With Tata Digital filing an application with the Competition Commission of India (CCI) to clear its proposed acquisition of a 64% stake in the 10-year-old startup, BigBasket, the contours of India’s online retail are now clearly delineated.
Approval for the deal should come soon, considering the speed with which the competition regulator had cleared Reliance’s acquisition of Future Retail last November.
Supermarket Grocery Supplies-owned Big Basket has been one of the pioneers of the food and grocery delivery business and among the most successful startups in India. Its sale, while providing an exit option to its investors like Alibaba and Abraaj, also signals an end to the phase of the business in India in which startups provided all the impetus.
Flipkart’s 2018 sale to Walmart was the beginning of the end to a decade of entrepreneurial frenzy. While there are a few remaining ventures at the fringes of the rapidly growing e-commerce business, it is now a battleground featuring large Indian groups and multinationals like Amazon and Walmart-Flipkart, who have the lion’s share of the $33 billion business. Online sales in India grew a disappointing 7-8% last year, a period when the US and China posted a hefty 18-20% sales growth.
Still, future prospects are encouraging enough as Indians, having got a taste of shopping online during the pandemic-driven lockdown, eagerly embraced digital payments, a key driver of e-commerce growth. No wonder then that two of India’s biggest business groups–Reliance and Tata–have now thrown their hats, along with billions of dollars in investments, into the ring. What’s interesting is how both these groups are looking at leveraging distinctly different strengths as they look for success. Reliance, of course, is using the momentum gained from its success in telecom to construct its online retail foray around the Jio platform. For Tata, it is about taking its existing offline retail business comprising chains like Chroma and Trent into the digital space.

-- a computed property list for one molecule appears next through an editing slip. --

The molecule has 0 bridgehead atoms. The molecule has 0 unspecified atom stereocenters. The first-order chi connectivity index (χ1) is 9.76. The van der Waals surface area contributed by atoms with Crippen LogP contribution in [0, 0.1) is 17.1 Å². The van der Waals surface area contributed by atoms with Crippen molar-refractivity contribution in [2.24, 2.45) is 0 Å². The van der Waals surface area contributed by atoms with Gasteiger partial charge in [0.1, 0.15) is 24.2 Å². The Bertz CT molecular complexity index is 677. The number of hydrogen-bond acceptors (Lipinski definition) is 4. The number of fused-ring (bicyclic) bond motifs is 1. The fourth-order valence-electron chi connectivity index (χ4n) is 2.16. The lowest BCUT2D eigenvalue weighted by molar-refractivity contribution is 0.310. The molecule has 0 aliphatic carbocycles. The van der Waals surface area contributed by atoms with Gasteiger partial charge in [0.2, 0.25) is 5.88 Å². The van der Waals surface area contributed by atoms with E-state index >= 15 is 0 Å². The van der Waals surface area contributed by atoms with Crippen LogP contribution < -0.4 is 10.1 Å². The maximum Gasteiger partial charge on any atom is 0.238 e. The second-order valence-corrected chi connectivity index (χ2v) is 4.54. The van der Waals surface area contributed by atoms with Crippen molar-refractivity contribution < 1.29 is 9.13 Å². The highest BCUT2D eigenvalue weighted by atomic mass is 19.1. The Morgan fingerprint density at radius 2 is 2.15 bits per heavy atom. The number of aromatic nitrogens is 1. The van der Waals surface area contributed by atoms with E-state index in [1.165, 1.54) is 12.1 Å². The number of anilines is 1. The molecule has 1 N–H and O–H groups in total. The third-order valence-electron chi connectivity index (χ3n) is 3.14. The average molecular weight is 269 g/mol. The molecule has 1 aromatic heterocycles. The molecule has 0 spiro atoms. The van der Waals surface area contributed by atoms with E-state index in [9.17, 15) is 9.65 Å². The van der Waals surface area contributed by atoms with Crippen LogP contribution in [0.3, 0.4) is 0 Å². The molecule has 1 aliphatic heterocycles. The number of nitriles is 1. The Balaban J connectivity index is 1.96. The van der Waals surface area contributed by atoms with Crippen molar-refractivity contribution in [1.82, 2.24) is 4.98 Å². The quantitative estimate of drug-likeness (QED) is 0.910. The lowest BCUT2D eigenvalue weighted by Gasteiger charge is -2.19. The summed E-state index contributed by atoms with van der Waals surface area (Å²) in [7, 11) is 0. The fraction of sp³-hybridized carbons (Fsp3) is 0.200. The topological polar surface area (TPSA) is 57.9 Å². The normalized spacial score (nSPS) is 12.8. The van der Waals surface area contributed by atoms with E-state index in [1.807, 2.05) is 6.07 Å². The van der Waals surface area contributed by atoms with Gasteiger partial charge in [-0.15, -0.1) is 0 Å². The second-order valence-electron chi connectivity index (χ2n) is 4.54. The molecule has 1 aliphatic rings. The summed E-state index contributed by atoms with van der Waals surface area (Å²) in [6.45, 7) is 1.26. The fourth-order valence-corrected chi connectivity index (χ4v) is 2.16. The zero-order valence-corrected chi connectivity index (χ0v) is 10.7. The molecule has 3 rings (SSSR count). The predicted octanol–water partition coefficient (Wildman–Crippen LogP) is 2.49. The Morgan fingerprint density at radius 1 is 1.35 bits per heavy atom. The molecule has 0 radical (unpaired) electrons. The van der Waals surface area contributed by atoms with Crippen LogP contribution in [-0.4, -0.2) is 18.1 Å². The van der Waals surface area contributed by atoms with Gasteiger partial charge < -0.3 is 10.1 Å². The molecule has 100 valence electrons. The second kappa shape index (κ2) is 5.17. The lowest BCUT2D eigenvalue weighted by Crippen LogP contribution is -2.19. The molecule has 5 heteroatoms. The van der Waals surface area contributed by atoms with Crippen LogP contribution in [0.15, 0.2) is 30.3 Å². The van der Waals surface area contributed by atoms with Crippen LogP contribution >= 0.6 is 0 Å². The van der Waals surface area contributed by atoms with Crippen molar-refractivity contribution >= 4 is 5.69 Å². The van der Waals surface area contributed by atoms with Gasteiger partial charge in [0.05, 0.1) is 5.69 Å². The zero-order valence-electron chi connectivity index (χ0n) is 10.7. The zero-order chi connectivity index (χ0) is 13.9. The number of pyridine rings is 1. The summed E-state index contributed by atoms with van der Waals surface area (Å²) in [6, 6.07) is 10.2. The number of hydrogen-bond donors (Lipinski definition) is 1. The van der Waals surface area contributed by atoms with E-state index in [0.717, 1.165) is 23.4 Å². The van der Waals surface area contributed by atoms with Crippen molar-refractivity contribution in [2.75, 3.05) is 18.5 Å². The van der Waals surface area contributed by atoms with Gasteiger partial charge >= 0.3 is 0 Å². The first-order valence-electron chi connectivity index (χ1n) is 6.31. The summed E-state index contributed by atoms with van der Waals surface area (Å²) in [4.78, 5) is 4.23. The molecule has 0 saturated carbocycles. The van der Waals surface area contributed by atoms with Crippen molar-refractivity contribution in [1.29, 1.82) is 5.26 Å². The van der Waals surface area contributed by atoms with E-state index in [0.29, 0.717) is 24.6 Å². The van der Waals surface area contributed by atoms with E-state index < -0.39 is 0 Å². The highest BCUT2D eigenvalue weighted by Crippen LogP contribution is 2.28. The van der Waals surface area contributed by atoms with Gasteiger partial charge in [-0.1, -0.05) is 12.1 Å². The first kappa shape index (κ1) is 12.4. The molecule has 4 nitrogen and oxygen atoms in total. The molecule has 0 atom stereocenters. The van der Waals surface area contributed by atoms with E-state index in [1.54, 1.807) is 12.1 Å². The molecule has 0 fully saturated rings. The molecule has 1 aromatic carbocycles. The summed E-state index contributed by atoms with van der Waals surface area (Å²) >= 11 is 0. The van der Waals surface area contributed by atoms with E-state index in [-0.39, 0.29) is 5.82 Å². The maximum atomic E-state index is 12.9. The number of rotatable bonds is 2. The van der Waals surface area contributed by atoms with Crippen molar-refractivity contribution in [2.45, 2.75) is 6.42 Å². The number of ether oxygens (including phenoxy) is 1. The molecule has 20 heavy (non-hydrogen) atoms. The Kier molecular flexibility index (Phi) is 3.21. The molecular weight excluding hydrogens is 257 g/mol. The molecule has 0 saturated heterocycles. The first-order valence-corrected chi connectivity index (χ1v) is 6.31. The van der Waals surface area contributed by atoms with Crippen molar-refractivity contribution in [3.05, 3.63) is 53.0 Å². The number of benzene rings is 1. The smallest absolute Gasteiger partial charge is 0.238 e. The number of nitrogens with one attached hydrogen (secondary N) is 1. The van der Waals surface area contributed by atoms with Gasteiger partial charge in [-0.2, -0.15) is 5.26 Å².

The pity, of course, is that the advent of these large groups in the sector is coming at the expense of the many small entrepreneurs who once dotted the space and held out the promise that one or more among them would emerge as India’s Alibaba or Jingdong Mall, the two Chinese startups that lord over the country’s retail sector or even Coupang, which in just 10 years has grown to become South Korea’s top online retailer.
Indeed, the contrast with how online retail has evolved in other developed markets, including the US, where the dominant player is a company that didn’t exist before 1994, couldn’t be sharper. Amazon’s staggering success galvanized e-commerce in that country, but it has also served as an exemplar of entrepreneurial success.
Tata’s gain, as well as that of Reliance, comes with the lingering regret that the dominance of big business in India will now extend to emerging sectors as well.
(Sundeep Khanna is the author of Azim Premji: The Man Beyond the Billions)